Bones will be a tenor. His Dad is probably a tenor.
Mr. T is a gravely Tenor 2, possibly a baritone. Listening to Mr. T speak is like wondering if he shredded his vocal cords on a gravel street. There is nothing smooth and warm about it. It took two years for it to change. He'd start to speak very low and then he'd pop into a high voice. This went on, literally, for over a year, when it finally settled. He'll never be called to read books on tape.
Ringo's voice is deep and warm, when he speaks. Talking to him is like talking into a well. The deeper voices tend to come from my side of the family. My brother's voice is pretty deep.
But Bones will be a tenor. He wants to be a bass, but it's not happening. He thinks the crazy deep voices are very cool.
And his vocal teacher told me a few weeks ago, that in the world of vocal, "Everyone wants to listen to a tenor. They make the money. But the bass get all the women..."
I think that's pretty funny. I'm not telling Bones. He'll want all the women...
I didn't know Clarence Clemons nor am I a fan of Springsteen music, but that doesn't mean I don't feel bad for all those folks, Bruce in particular, that they lost a friend.
His death made our local news since he died in one of our local hospitals and his funeral was at one of our local chapels. It's the chapel on the premises where Bones had his first vocal recital. I've been to many a wedding and funeral there.
It's what I call the 6 degrees of northern Palm Beach county. I didn't know the man, but I know many who did, and they're all very sad. I'm sad for them.
We are parched here in FL as I suspect all of the South is. We're not getting rain, we didn't get rain this winter, and now the city of West Palm Beach is running out of water. They're scrambling to figure out from whom to purchase water, and I believe they have less than 20 days and there's nothing left for 100,000 people.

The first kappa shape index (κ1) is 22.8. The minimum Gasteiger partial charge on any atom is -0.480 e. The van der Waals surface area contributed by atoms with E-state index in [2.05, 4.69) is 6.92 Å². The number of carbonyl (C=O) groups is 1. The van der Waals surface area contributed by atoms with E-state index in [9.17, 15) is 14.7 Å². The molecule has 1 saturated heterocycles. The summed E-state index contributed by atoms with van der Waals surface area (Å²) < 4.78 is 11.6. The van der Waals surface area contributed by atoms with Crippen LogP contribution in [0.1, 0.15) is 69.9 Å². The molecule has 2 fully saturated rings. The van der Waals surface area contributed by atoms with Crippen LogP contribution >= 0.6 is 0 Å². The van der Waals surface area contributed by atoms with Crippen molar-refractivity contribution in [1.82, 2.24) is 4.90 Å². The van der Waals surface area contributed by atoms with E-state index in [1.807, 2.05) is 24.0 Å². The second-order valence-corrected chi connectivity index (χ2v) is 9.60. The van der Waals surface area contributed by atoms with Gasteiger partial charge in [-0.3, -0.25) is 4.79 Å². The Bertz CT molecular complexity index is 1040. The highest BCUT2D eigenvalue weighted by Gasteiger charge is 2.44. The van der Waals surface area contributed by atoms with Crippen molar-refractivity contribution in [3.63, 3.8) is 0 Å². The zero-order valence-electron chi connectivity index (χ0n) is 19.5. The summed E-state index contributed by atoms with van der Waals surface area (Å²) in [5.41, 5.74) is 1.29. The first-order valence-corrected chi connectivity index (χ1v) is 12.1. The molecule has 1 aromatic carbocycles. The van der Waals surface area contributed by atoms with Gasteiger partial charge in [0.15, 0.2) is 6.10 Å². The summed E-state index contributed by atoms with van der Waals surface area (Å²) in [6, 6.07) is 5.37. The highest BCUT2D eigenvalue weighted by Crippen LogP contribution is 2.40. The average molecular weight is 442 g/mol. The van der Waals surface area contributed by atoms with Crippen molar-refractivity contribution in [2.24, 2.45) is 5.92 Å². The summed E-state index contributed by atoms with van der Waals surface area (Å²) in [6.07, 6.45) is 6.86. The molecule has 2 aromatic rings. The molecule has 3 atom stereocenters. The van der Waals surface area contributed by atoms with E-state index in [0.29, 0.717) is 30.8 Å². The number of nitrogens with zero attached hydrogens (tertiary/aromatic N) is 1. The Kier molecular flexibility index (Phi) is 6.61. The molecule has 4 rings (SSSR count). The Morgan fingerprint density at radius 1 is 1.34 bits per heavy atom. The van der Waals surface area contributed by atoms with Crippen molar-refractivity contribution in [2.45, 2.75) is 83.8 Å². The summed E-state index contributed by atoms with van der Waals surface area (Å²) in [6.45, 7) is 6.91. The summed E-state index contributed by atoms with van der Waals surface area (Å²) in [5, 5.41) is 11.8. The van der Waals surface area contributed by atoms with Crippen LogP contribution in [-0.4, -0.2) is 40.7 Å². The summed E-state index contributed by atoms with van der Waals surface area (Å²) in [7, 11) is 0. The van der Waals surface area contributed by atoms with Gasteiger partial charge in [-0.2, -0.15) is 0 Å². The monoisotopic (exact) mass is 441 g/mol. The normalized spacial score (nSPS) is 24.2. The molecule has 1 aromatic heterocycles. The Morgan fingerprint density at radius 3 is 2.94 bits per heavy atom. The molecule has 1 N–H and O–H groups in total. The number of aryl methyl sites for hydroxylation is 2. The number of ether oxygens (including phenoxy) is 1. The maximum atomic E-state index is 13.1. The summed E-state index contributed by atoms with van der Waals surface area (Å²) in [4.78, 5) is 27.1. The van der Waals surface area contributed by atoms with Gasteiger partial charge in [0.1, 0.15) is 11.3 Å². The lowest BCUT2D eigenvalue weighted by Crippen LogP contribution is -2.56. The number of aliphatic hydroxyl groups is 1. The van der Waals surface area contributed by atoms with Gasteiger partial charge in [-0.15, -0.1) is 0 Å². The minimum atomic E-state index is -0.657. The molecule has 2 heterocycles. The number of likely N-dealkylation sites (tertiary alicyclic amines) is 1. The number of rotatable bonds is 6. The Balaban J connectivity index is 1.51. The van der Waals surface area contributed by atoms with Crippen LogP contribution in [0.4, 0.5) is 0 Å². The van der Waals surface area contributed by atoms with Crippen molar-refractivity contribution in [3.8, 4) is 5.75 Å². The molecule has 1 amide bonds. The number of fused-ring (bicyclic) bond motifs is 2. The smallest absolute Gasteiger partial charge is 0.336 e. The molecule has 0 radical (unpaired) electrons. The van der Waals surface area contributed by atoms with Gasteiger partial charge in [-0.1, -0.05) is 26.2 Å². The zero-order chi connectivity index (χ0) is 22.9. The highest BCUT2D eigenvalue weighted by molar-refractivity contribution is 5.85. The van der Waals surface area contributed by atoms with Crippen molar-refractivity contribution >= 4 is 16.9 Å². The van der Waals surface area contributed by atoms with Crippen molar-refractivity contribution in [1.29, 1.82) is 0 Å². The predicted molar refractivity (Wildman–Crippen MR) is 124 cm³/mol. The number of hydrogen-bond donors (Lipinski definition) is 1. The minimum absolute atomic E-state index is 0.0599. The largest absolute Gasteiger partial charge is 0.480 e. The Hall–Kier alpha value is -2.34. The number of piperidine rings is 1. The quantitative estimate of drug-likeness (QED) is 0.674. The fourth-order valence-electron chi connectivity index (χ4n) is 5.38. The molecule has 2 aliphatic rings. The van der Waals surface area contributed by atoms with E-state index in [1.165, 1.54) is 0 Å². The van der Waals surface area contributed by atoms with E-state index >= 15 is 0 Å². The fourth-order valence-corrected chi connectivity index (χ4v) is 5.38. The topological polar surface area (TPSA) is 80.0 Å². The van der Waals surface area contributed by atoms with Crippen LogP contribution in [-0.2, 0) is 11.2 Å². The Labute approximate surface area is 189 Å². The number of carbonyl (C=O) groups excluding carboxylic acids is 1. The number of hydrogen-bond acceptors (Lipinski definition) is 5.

Meanwhile, the irresponsibility of the masses continues to confuse me. We're in drought, we're on 1 day water restrictions for watering, yet I see home after home that refuses to adhere. From where is this self entitlement coming? And I mean ALL generations are guilty... WWII, Boomers, Gen X, Gen Y... everyone.
"Don't you tell me how much water I can use! How dare you!"
The state is burning and we lost two fire fighters on Monday. Brush fires are popping out of nowhere and everywhere and the fire fighters are struggling to keep them at bay... let alone under control.
What makes me nervous about the fires is... we're on well... and the canals and lakes are about dried up, so where does the water come from if our land catches fire?
The last time it was this bad, where everything was burning and we were worried, was 12 years ago. I know a guy who actually lost his home to the last big set of big fires.
So Florida is burning, we have no water, the people don't care... and I'm at a loss.
During the small time I did sleep last night, I had a dream that we were suddenly in a Cat 3 hurricane and I'd not bought any water or supplies.
I think people in Idaho don't have those types of dreams...
There is a community north of me called The Villages. I'm sure most of you have heard of it. I know many people who live there.
It started as a retirement community, but grew in such size it has it's own zip code. It's crazy busy with stuff to do... crazy busy young people over age 55. Partying, lots of partying from what I understand, and as one girlfriend of mine told me, "It's so dang happy there, even the rocks look like they're smiling."
It's not for everyone. I had a friend, a big golfer, check it out with his wife, came back to work and said to me, 'No f*cking way could you get me to live there..." Then again, he's a grouch and all the happiness probably pushed his buttons. He was my grouch though, and I miss him. (He retired.)
The entire place can be traversed by golf cart and my gf said they spend BIG bucks on their golf carts. Her Mom goes to the bank in her golf cart, goes to dinner in it... all her business. Although I read you can get a DUI while drinking and carting, in the beginning it was not the case. My gf said there were open stands selling mixed drinks and folks would pull up on their carts, pay, get their drink, and drive away.
So my buddy sent me this clip on the golf carts and I thought it was funny.
Florida... at its retirement finest. I'm retiring in Alabama...
Opening segment... golf cart precision drill team. You can't make this stuff up. Only in FL... or Arizona.